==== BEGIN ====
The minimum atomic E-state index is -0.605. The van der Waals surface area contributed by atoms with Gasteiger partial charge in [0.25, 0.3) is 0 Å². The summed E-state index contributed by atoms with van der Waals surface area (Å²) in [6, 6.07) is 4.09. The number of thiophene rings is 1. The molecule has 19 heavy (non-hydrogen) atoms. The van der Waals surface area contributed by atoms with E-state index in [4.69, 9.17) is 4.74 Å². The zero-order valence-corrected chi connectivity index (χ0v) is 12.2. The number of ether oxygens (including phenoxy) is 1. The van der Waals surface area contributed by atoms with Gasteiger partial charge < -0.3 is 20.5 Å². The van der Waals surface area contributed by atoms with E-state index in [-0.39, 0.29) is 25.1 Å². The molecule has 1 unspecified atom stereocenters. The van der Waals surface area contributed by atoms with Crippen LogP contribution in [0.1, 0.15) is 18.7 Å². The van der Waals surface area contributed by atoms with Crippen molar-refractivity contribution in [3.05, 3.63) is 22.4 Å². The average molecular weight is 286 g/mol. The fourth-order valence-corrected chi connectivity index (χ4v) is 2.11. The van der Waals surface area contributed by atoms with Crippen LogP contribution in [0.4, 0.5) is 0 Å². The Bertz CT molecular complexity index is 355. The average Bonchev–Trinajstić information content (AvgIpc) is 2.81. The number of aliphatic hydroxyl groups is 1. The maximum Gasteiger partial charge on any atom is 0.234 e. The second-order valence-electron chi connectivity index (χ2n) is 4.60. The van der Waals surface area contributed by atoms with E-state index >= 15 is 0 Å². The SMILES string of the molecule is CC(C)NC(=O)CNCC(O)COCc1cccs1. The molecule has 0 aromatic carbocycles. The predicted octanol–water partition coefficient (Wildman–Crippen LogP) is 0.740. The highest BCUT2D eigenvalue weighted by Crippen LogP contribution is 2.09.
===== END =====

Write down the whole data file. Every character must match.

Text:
The minimum atomic E-state index is -0.605. The van der Waals surface area contributed by atoms with Gasteiger partial charge in [0.25, 0.3) is 0 Å². The summed E-state index contributed by atoms with van der Waals surface area (Å²) in [6, 6.07) is 4.09. The number of thiophene rings is 1. The molecule has 19 heavy (non-hydrogen) atoms. The van der Waals surface area contributed by atoms with E-state index in [4.69, 9.17) is 4.74 Å². The zero-order valence-corrected chi connectivity index (χ0v) is 12.2. The number of ether oxygens (including phenoxy) is 1. The van der Waals surface area contributed by atoms with Gasteiger partial charge < -0.3 is 20.5 Å². The van der Waals surface area contributed by atoms with E-state index in [-0.39, 0.29) is 25.1 Å². The molecule has 1 unspecified atom stereocenters. The van der Waals surface area contributed by atoms with Crippen LogP contribution in [0.1, 0.15) is 18.7 Å². The van der Waals surface area contributed by atoms with Crippen molar-refractivity contribution in [3.05, 3.63) is 22.4 Å². The average molecular weight is 286 g/mol. The fourth-order valence-corrected chi connectivity index (χ4v) is 2.11. The van der Waals surface area contributed by atoms with Crippen LogP contribution in [0.4, 0.5) is 0 Å². The Bertz CT molecular complexity index is 355. The average Bonchev–Trinajstić information content (AvgIpc) is 2.81. The number of aliphatic hydroxyl groups is 1. The maximum Gasteiger partial charge on any atom is 0.234 e. The second-order valence-electron chi connectivity index (χ2n) is 4.60. The van der Waals surface area contributed by atoms with E-state index >= 15 is 0 Å². The SMILES string of the molecule is CC(C)NC(=O)CNCC(O)COCc1cccs1. The molecule has 0 aromatic carbocycles. The predicted octanol–water partition coefficient (Wildman–Crippen LogP) is 0.740. The highest BCUT2D eigenvalue weighted by Crippen LogP contribution is 2.09.